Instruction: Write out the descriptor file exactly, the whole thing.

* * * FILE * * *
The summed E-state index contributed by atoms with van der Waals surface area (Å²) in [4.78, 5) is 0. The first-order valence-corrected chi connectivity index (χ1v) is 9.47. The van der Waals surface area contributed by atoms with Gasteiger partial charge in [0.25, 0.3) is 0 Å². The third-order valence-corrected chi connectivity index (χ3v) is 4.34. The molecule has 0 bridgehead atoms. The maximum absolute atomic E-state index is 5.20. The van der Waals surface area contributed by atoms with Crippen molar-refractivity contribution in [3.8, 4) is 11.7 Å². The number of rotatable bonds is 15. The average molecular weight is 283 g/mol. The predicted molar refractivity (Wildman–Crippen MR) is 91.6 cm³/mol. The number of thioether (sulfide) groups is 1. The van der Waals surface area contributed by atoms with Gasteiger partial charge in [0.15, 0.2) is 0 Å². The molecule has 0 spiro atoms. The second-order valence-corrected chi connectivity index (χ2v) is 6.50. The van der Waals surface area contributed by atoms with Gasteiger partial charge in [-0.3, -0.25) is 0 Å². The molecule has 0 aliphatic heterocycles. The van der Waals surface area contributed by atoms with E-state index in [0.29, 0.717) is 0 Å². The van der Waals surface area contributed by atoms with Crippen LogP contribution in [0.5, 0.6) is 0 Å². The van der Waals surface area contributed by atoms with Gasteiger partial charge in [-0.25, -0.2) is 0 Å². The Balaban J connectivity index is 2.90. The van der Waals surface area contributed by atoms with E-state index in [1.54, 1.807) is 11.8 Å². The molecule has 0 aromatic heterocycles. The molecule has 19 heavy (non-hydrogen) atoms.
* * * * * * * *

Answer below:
The summed E-state index contributed by atoms with van der Waals surface area (Å²) in [4.78, 5) is 0. The first-order valence-corrected chi connectivity index (χ1v) is 9.47. The van der Waals surface area contributed by atoms with Gasteiger partial charge in [0.25, 0.3) is 0 Å². The third-order valence-corrected chi connectivity index (χ3v) is 4.34. The molecule has 0 bridgehead atoms. The maximum absolute atomic E-state index is 5.20. The van der Waals surface area contributed by atoms with Crippen molar-refractivity contribution in [3.8, 4) is 11.7 Å². The number of rotatable bonds is 15. The average molecular weight is 283 g/mol. The predicted molar refractivity (Wildman–Crippen MR) is 91.6 cm³/mol. The number of thioether (sulfide) groups is 1. The van der Waals surface area contributed by atoms with Gasteiger partial charge in [0.15, 0.2) is 0 Å². The molecule has 0 spiro atoms. The second-order valence-corrected chi connectivity index (χ2v) is 6.50. The van der Waals surface area contributed by atoms with Gasteiger partial charge in [-0.3, -0.25) is 0 Å². The molecule has 0 aliphatic heterocycles. The van der Waals surface area contributed by atoms with E-state index in [0.29, 0.717) is 0 Å². The van der Waals surface area contributed by atoms with Crippen LogP contribution in [0.5, 0.6) is 0 Å². The van der Waals surface area contributed by atoms with Gasteiger partial charge in [-0.25, -0.2) is 0 Å². The Balaban J connectivity index is 2.90. The van der Waals surface area contributed by atoms with E-state index in [1.54, 1.807) is 11.8 Å². The molecule has 0 aromatic heterocycles. The molecule has 19 heavy (non-hydrogen) atoms.